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Which professions have the best and worst phone manner?

Lawyers, doctors, accountants and media people all demonstrate poor etiquette on the phone

That’s according to a study carried out by business telecommunications provider, 4Com. Human resources and recruitment professionals scored the worst, with 87 per cent admitting they have poor phone manners. In second place were media, public relations and marketing professionals, with 85% needing to shape up their telephone manner.

It would appear that sound communication skills are essential for the vast majority of professions. Yet, this research reveals that highly educated and experienced people are among the worst when it comes to dealings via telephone.

Lawyers fared a little better in the survey, with 82% demonstrating bad manners on the phone, while those working in the health industry – doctors, dentists and nurses – were in fourth place at 81%. A total of 77% of those who work in accounts admitted they have poor phone etiquette.

But when it comes to specific traits that people find annoying in the office, there are all sorts of bad manners. Over half of human resource professionals (58%) admit that someone playing loud music in the background is the most irritating. In second place are people engaged in conversation in the background (38%). In third place were those who speak too quietly (36%) and in fourth position, being put on hold (33%). Close behind at 29% is the irritant of people eating food or drinking while speaking.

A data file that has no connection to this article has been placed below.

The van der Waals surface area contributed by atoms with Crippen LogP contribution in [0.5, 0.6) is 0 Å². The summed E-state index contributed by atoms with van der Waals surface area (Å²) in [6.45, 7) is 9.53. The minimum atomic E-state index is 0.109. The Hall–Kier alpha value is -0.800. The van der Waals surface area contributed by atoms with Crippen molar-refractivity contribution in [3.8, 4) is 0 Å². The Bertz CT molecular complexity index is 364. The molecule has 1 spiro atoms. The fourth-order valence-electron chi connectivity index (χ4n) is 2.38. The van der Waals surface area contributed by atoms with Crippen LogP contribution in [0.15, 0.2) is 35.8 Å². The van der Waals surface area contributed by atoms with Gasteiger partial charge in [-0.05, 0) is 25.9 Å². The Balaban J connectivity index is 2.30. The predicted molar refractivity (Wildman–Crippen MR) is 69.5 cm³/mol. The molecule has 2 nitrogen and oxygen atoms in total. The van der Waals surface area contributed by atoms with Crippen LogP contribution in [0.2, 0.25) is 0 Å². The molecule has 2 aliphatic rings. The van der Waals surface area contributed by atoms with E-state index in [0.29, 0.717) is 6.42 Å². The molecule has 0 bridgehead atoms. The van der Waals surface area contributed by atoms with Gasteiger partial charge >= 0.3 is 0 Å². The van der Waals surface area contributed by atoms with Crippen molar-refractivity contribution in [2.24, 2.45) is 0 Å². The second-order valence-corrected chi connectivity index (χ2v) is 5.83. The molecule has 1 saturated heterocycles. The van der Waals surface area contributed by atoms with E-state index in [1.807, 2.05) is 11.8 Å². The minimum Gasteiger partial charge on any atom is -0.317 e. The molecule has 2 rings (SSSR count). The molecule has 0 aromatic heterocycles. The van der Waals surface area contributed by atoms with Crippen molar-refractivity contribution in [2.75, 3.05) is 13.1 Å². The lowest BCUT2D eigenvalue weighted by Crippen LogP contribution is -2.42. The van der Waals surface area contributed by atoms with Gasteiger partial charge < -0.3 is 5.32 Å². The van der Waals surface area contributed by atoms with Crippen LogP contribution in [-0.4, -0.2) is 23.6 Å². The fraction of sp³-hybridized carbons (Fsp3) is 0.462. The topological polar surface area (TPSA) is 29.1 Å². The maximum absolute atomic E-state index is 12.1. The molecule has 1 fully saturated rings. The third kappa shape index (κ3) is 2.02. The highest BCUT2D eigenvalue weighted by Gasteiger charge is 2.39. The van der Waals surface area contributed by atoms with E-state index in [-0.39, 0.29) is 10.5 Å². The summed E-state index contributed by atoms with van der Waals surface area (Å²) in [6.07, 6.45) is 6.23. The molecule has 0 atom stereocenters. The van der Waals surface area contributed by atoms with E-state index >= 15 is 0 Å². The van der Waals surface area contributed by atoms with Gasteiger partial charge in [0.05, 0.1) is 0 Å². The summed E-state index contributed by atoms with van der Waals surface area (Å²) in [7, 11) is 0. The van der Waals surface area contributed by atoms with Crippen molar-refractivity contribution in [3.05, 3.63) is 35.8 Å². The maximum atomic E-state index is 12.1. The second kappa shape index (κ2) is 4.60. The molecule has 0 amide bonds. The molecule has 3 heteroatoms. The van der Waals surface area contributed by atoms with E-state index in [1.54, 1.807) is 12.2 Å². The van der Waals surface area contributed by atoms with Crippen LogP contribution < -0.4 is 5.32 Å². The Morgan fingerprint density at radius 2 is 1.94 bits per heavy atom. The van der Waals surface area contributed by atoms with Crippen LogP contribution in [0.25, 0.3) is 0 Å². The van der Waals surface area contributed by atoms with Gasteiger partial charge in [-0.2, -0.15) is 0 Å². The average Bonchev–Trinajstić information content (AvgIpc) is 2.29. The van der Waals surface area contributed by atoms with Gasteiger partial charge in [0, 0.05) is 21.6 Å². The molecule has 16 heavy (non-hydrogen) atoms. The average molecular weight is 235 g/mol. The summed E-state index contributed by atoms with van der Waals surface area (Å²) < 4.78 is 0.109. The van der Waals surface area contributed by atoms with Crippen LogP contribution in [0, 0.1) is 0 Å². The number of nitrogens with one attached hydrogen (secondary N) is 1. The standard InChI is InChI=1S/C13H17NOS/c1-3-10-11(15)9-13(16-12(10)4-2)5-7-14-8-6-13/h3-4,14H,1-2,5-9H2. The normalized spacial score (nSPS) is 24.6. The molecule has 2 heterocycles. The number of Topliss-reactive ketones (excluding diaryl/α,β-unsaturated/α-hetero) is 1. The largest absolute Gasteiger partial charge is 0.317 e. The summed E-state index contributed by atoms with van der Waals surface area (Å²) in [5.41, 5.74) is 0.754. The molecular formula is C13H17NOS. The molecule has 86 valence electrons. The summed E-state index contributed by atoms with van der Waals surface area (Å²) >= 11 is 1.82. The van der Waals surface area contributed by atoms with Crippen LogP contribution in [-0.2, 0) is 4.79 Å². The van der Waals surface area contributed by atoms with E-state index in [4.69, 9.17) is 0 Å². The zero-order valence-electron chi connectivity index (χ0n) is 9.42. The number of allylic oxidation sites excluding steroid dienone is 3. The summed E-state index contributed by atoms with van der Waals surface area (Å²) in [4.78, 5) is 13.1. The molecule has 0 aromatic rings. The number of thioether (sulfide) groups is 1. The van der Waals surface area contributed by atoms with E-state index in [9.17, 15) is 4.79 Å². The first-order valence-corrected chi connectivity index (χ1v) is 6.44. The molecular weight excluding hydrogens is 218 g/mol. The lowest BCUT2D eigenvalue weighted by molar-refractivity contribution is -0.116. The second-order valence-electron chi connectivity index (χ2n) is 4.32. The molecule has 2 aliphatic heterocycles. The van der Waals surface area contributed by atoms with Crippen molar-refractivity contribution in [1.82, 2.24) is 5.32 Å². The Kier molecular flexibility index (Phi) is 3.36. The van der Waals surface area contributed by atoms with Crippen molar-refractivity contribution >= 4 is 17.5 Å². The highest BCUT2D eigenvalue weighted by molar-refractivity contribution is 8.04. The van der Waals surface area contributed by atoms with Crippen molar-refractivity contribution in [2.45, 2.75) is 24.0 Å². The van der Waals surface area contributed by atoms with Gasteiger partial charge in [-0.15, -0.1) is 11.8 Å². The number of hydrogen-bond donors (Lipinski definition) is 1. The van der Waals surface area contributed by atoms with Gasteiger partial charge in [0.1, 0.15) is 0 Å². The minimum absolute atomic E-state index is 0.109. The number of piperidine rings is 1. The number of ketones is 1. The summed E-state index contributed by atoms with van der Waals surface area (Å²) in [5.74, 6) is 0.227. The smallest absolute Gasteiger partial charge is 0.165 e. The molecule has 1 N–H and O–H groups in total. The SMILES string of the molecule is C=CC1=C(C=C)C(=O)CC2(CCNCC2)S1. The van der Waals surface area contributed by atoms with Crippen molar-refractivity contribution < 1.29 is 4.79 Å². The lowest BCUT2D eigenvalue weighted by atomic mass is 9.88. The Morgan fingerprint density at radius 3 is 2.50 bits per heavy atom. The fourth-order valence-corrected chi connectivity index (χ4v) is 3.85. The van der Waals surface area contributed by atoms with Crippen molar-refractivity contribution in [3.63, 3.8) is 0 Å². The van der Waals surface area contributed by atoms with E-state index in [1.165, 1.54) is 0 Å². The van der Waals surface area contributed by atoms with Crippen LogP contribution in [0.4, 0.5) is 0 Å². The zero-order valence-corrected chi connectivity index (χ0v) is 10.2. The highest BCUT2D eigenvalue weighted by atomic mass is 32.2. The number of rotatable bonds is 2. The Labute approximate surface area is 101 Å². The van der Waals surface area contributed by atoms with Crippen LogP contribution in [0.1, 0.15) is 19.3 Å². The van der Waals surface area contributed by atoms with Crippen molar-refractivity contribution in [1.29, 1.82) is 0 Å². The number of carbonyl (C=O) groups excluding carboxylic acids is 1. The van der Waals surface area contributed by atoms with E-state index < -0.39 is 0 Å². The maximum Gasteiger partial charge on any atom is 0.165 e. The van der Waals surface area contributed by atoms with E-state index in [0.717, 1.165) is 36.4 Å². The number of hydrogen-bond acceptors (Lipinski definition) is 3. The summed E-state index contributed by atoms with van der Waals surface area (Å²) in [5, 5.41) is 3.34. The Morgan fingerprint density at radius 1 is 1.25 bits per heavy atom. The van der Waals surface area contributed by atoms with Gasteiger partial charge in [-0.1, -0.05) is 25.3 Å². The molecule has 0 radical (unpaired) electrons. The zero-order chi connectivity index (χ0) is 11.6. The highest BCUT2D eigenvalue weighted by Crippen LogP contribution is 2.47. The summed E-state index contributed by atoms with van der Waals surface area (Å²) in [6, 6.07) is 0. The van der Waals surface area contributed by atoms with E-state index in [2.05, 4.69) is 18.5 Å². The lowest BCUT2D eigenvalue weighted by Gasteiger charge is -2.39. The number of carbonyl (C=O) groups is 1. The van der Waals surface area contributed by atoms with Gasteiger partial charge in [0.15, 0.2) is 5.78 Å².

Recommendations for professionals using phones to speak to clients include making sure the reception is strong and that the connection does not drop out. Other tips are to avoid being in a noisy cafe, restaurant or shopping centre, as it appears unprofessional. If the person making the call is not in a good emotional state, maybe having dealt with a difficult client, the advice is to leave the phone call to a later time.

Other annoying aspects include being telephoned outside working hours and expecting the matter to be dealt with there and then.

Mark Pearcy, Head of Marketing at 4Com, which carried out the survey, said the results were surprising, especially the number of people working in professional roles who admitted to having poor phone etiquette.

He said that as a call allows you to detect the tone of voice, this helps to avoid misinterpretation of written phrases. If you are guilty of demonstrating a poor phone manner in your working environment, all is not lost, as there are plenty of tips available and room for improvement.

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